Digging Up Mother: A Love Story (Audio Download): Johnny Depp - foreword, Doug Stanhope, Doug Stanhope and Friends. This audiobook is no exception. In what he refers to as the 'director's cut commentary,' Doug forgoes the confines of a straight-read and creates a truly unique listening experience, going off-script to riff throughout its. Sign-in to download and listen to this audiobook today! With digging up something she's found buried in the woods near her home. Short audiobook and through.
I turned from the altar, tiptoedto the kitchen, and quietly drew a spoon from a drawer. I filled my lunchthermos with water and reached into our jar of dried lima beans. Then I walkedoutside to the street.
The side walk was completelyempty. It was Sunday, early in April. An icy wind teetered trash cans andturned my cheeks to marble. In Vietnam we had no weather like that. Here inCleveland people call it spring. I walked half a block, then crossed the streetand reached the vacant lot.
I stood tall and scouted. No onewas sleeping on the old couch in the middle. I’d never entered the lot before,or wanted to. I did so now, picking my way between tires and trash bags. Inearly stepped on two rats gnawing and froze. Then I told myself that I mustsow my bravery. I continued farther and chose a spot far from the sidewalk andhidden from view by a rusty refrigerator. I had to keep my project safe.
I took out my spoon and began todig. The snow had melted, but the ground was hard. After much work, I finishedone hole, then a second, then a third. I thought about how my mother andsisters remembered my father, how they knew his face from every angle and heldin their fingers the feel of his hands. I had no such memories to cry over. I’dbeen born eight months after he’d died. Worse, he had no memories of me. Whenhis spirit hovered over our altar, did it even know who I was?
I dug six holes. All his life inVietnam my father had been a farmer. Here our apartment house had no yard. Butin that vacant lot he would see me. He would watch my beans break ground andspread, and would notice with pleasure their pods growing plump. He would seemy patience and my hard work. I would shop him that I could raise plants, as hehad. I would show him that I was his daughter.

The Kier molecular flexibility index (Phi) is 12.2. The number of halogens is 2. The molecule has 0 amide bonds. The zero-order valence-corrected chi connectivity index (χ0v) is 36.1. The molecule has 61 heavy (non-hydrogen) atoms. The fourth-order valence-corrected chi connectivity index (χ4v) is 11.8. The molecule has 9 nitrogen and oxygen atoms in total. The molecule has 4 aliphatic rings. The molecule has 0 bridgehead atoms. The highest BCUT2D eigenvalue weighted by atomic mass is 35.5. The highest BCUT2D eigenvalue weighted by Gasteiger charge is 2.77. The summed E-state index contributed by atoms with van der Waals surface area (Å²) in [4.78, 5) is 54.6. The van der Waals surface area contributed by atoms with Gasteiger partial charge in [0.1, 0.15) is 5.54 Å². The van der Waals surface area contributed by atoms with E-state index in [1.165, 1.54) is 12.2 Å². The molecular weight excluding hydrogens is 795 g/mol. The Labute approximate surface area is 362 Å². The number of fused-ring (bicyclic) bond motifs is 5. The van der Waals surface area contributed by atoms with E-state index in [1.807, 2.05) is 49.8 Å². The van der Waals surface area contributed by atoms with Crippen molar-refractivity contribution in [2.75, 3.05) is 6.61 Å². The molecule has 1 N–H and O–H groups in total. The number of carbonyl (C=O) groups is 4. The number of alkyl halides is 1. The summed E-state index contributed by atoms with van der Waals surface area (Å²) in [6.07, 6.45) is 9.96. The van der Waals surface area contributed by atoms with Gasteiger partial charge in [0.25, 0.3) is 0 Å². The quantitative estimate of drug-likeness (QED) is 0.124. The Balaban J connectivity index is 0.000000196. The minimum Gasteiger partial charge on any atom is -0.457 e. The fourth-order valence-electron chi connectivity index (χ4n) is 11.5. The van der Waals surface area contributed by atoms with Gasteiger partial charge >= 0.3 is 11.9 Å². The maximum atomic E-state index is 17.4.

My class had sprouted lima beansin paper cups the year before. I now placed a bean in each of the holes. Icovered them up, pressing the soil down firmly with my fingertips. I opened mythermos and watered them all. And I vowed to myself that those beans wouldthrive.
I lived over in Cleveland Heights for eighteen years, then Imoved back in to take care of my parents. That border moved too. Most all thewhites left. Then the steel mills and factories closed and everybody left, likerats. Buildings abandoned. Men with no work drinking from nine to five instead,down there in the lot. Always the sirens, people killing each other. Now I seefamilies from Mexico and Cambodia and countries I don’t know, twelve peoplesometimes in one apartment. New languages in the shops and on the street. Thesenew people leave when they can, like the others. I’m the only one staying. It’sso. Staying and staring out this same window.
This spring I looked out and I saw something strange. Down in the lot, a littleblack-haired girl, hiding behind that refrigerator. She was working at the dirtand looking around suspiciously all the time. Then I realized. She was buryingsomething. I never had children of my own, but I’ve seen enough in that lot toknow she was mixed up in something she shouldn’t be. And after twenty yearstyping for the Parole department, I just about knew what she’d buried. Drugsmost likely, or money, or a gun. The next moment, she disappeared like a rabbit.
I thought of calling up the police. Then I saw her there the next morning, andI decided I’d solve this case myself. We had a long spell of rain then. Ididn’t set eyes on her once. Then the weather turned warm and I saw her twicemore, always in the morning, on her way to school. She was crouched down withher back to me so I couldn’t see just what she was doing. My curiosity was likea fever inside me. Then one morning she was there, glancing about, and shelooked straight up at this window. I pulled my head back behind the curtain. Iwasn’t sure if she’d seen me. If she had, she wouldn’t leave her treasureburied long. Then I knew I’d have to dig it up before she did.
I waited an hour after she left. Then I took an old butterknife and my cane and hobbled down all three flights of stairs. I worked my waythrough that awful jungle of junk and finally came to her spot. I stooped down.It was wet there and easy digging. I hacked and jug, but didn’t find anything,except for a large white bean. I tried a new spot and found another, then athird. Then the truth of it slapped me full in the face. I said to myself, “what have you done?” Two beans had roots. I knew I’d done them harm. I feltlike I’d read through her secret diary and had ripped out a page withoutmeaning to. I laid those beans right back in the ground, as gently as sleepingbabies. Then I patted the soil as smooth as could be.
The next morning she was back. I peeked around the curtain. She didn’t look uphere or give any sign that she noticed something wrong. I could see her clearlythis time. She reached a hand into her schoolbag. Then she pulled out a jar,unscrewed the lid, and poured out water onto the ground.